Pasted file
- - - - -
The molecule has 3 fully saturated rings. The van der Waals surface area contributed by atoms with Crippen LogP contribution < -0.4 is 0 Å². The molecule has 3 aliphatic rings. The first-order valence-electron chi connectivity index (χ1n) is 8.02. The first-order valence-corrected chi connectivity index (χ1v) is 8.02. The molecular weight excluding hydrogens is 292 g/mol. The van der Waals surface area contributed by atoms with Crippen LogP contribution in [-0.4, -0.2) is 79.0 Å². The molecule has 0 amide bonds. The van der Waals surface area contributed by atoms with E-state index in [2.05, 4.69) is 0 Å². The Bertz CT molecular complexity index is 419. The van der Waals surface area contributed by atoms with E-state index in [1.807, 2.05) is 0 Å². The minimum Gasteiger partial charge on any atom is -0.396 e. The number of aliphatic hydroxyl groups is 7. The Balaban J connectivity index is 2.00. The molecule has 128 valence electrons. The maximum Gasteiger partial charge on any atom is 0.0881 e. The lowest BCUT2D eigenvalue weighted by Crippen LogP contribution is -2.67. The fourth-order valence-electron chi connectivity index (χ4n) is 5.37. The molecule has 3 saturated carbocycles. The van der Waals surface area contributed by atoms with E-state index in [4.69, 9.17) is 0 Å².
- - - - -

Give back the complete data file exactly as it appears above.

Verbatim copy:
The molecule has 3 fully saturated rings. The van der Waals surface area contributed by atoms with Crippen LogP contribution < -0.4 is 0 Å². The molecule has 3 aliphatic rings. The first-order valence-electron chi connectivity index (χ1n) is 8.02. The first-order valence-corrected chi connectivity index (χ1v) is 8.02. The molecular weight excluding hydrogens is 292 g/mol. The van der Waals surface area contributed by atoms with Crippen LogP contribution in [-0.4, -0.2) is 79.0 Å². The molecule has 0 amide bonds. The van der Waals surface area contributed by atoms with E-state index in [2.05, 4.69) is 0 Å². The Bertz CT molecular complexity index is 419. The van der Waals surface area contributed by atoms with E-state index in [1.807, 2.05) is 0 Å². The minimum Gasteiger partial charge on any atom is -0.396 e. The number of aliphatic hydroxyl groups is 7. The Balaban J connectivity index is 2.00. The molecule has 128 valence electrons. The maximum Gasteiger partial charge on any atom is 0.0881 e. The lowest BCUT2D eigenvalue weighted by Crippen LogP contribution is -2.67. The fourth-order valence-electron chi connectivity index (χ4n) is 5.37. The molecule has 3 saturated carbocycles. The van der Waals surface area contributed by atoms with E-state index in [4.69, 9.17) is 0 Å².